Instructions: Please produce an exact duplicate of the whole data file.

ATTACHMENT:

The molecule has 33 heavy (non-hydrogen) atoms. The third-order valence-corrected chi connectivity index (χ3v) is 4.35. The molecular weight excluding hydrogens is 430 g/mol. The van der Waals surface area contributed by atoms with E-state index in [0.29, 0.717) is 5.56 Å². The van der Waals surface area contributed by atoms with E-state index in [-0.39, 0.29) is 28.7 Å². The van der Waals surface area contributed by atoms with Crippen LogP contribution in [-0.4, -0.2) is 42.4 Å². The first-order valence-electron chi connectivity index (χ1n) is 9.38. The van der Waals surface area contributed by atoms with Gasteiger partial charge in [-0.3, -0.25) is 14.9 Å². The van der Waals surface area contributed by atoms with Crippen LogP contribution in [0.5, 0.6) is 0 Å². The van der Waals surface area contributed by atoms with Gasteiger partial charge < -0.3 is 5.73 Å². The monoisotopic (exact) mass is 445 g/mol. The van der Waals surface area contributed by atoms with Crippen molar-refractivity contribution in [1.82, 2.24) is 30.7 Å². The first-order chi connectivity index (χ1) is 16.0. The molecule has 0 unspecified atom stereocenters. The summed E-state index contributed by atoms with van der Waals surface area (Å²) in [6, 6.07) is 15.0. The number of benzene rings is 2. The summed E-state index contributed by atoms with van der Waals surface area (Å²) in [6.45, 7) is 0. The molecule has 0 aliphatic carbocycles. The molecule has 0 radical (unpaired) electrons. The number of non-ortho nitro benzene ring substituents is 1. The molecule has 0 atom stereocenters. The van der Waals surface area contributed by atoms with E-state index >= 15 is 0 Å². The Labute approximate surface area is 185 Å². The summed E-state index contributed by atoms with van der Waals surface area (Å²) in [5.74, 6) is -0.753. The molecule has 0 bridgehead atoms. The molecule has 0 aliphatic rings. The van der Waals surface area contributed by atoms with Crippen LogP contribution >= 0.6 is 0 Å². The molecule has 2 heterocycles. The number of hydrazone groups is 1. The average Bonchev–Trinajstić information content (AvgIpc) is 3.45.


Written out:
The molecule has 33 heavy (non-hydrogen) atoms. The third-order valence-corrected chi connectivity index (χ3v) is 4.35. The molecular weight excluding hydrogens is 430 g/mol. The van der Waals surface area contributed by atoms with E-state index in [0.29, 0.717) is 5.56 Å². The van der Waals surface area contributed by atoms with E-state index in [-0.39, 0.29) is 28.7 Å². The van der Waals surface area contributed by atoms with Crippen LogP contribution in [-0.4, -0.2) is 42.4 Å². The first-order valence-electron chi connectivity index (χ1n) is 9.38. The van der Waals surface area contributed by atoms with Gasteiger partial charge in [-0.3, -0.25) is 14.9 Å². The van der Waals surface area contributed by atoms with Crippen LogP contribution in [0.5, 0.6) is 0 Å². The van der Waals surface area contributed by atoms with Gasteiger partial charge < -0.3 is 5.73 Å². The monoisotopic (exact) mass is 445 g/mol. The van der Waals surface area contributed by atoms with Crippen molar-refractivity contribution in [1.82, 2.24) is 30.7 Å². The first-order chi connectivity index (χ1) is 16.0. The molecule has 0 unspecified atom stereocenters. The summed E-state index contributed by atoms with van der Waals surface area (Å²) in [6, 6.07) is 15.0. The number of benzene rings is 2. The summed E-state index contributed by atoms with van der Waals surface area (Å²) in [6.45, 7) is 0. The molecule has 0 aliphatic carbocycles. The molecule has 0 radical (unpaired) electrons. The number of non-ortho nitro benzene ring substituents is 1. The molecule has 0 atom stereocenters. The van der Waals surface area contributed by atoms with E-state index >= 15 is 0 Å². The Labute approximate surface area is 185 Å². The summed E-state index contributed by atoms with van der Waals surface area (Å²) in [5.74, 6) is -0.753. The molecule has 0 bridgehead atoms. The molecule has 0 aliphatic rings. The van der Waals surface area contributed by atoms with Crippen LogP contribution >= 0.6 is 0 Å². The molecule has 2 heterocycles. The number of hydrazone groups is 1. The average Bonchev–Trinajstić information content (AvgIpc) is 3.45.